Did Ohio's self-defense ban force this company out of business?
In January, we reported on the plight of drivers for Quality Cab Co., Mansfield's only cab company. After two armed robberies in one week, the cab company considered halting services in part of the city.
Quality Cab office manager Brad Walker, 44, says "we need to protect our drivers, and it's the civic responsibility for all of us to do the right thing," Walker said.
"I don't want to go to the morgue to identify one of my drivers," he said.
Obviously, no business enjoys being forced to deny service to a segment of it's customer base, and this move would have reduced revenues for the company.
Fast-forward six months:
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The Mansfield News Journal is now reporting that Quality Cabs has ceased operations.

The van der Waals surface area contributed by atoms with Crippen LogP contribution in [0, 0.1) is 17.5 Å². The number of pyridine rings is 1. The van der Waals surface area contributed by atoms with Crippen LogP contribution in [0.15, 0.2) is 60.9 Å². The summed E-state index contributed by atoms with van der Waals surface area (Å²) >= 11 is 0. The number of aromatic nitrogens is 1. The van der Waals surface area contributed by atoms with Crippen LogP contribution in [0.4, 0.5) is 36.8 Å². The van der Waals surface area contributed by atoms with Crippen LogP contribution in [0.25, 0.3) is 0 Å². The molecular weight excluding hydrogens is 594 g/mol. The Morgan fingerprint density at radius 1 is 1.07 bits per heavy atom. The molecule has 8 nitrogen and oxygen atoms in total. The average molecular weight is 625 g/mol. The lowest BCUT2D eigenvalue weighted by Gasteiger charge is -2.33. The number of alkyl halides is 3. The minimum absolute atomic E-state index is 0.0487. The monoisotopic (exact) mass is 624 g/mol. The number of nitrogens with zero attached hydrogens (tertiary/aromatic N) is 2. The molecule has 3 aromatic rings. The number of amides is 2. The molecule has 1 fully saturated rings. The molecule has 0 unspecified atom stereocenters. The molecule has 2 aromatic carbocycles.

Dennis West, owner of Quality Cabs and Yellow Cabs, confirmed Wednesday the companies ceased to operate in the city Monday.
West said he has no plans to start a new cab company. Instead, he will operate a one-man used car lot.
"That way the only employee I have to worry about is me," he said.
So did the years worth of delays in passing a concealed carry reform bill contribute to this loss of jobs and tax revenue (not to mention loss of an important service to the often less-fortunate citizens who do not own cars?)
If Am. Sub. HB12 were passed into law as is, how many other businesses and lives would be effected by Bob Taft and the Highway Patrol's insistence on severly restricting self-defense in cars?